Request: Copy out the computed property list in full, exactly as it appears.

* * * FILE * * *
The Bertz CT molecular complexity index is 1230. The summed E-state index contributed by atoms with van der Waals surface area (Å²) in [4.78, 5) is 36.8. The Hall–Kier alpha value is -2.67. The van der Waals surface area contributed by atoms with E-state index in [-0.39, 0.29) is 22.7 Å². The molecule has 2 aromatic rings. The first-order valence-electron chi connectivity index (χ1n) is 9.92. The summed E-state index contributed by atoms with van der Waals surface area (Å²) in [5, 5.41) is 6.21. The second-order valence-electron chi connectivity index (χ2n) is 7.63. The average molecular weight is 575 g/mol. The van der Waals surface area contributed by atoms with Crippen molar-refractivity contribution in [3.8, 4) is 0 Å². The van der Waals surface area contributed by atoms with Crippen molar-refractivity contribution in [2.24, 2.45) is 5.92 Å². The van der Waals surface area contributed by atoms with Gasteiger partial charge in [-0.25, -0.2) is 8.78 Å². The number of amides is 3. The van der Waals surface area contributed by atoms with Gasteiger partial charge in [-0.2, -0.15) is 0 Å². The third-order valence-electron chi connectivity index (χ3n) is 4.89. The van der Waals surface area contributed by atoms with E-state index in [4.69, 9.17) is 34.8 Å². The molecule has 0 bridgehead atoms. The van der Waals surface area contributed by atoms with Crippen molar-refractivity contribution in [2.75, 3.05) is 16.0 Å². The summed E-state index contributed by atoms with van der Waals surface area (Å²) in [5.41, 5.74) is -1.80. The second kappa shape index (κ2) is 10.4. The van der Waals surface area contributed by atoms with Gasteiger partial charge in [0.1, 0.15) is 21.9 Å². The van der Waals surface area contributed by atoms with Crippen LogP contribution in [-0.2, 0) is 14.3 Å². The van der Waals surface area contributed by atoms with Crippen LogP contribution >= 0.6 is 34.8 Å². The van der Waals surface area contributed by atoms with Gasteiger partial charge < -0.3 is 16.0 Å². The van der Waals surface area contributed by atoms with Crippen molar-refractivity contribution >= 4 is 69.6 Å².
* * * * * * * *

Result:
The Bertz CT molecular complexity index is 1230. The summed E-state index contributed by atoms with van der Waals surface area (Å²) in [4.78, 5) is 36.8. The Hall–Kier alpha value is -2.67. The van der Waals surface area contributed by atoms with E-state index in [-0.39, 0.29) is 22.7 Å². The molecule has 2 aromatic rings. The first-order valence-electron chi connectivity index (χ1n) is 9.92. The summed E-state index contributed by atoms with van der Waals surface area (Å²) in [5, 5.41) is 6.21. The second-order valence-electron chi connectivity index (χ2n) is 7.63. The average molecular weight is 575 g/mol. The van der Waals surface area contributed by atoms with Crippen molar-refractivity contribution in [3.8, 4) is 0 Å². The van der Waals surface area contributed by atoms with Crippen molar-refractivity contribution in [2.24, 2.45) is 5.92 Å². The van der Waals surface area contributed by atoms with Gasteiger partial charge in [-0.25, -0.2) is 8.78 Å². The number of amides is 3. The van der Waals surface area contributed by atoms with Gasteiger partial charge in [-0.2, -0.15) is 0 Å². The third-order valence-electron chi connectivity index (χ3n) is 4.89. The van der Waals surface area contributed by atoms with E-state index in [4.69, 9.17) is 34.8 Å². The molecule has 0 bridgehead atoms. The van der Waals surface area contributed by atoms with Crippen molar-refractivity contribution in [2.75, 3.05) is 16.0 Å². The summed E-state index contributed by atoms with van der Waals surface area (Å²) in [5.41, 5.74) is -1.80. The second kappa shape index (κ2) is 10.4. The van der Waals surface area contributed by atoms with Gasteiger partial charge in [0.1, 0.15) is 21.9 Å². The van der Waals surface area contributed by atoms with Crippen LogP contribution in [-0.2, 0) is 14.3 Å². The van der Waals surface area contributed by atoms with Crippen LogP contribution >= 0.6 is 34.8 Å². The van der Waals surface area contributed by atoms with Gasteiger partial charge < -0.3 is 16.0 Å². The van der Waals surface area contributed by atoms with Crippen molar-refractivity contribution >= 4 is 69.6 Å².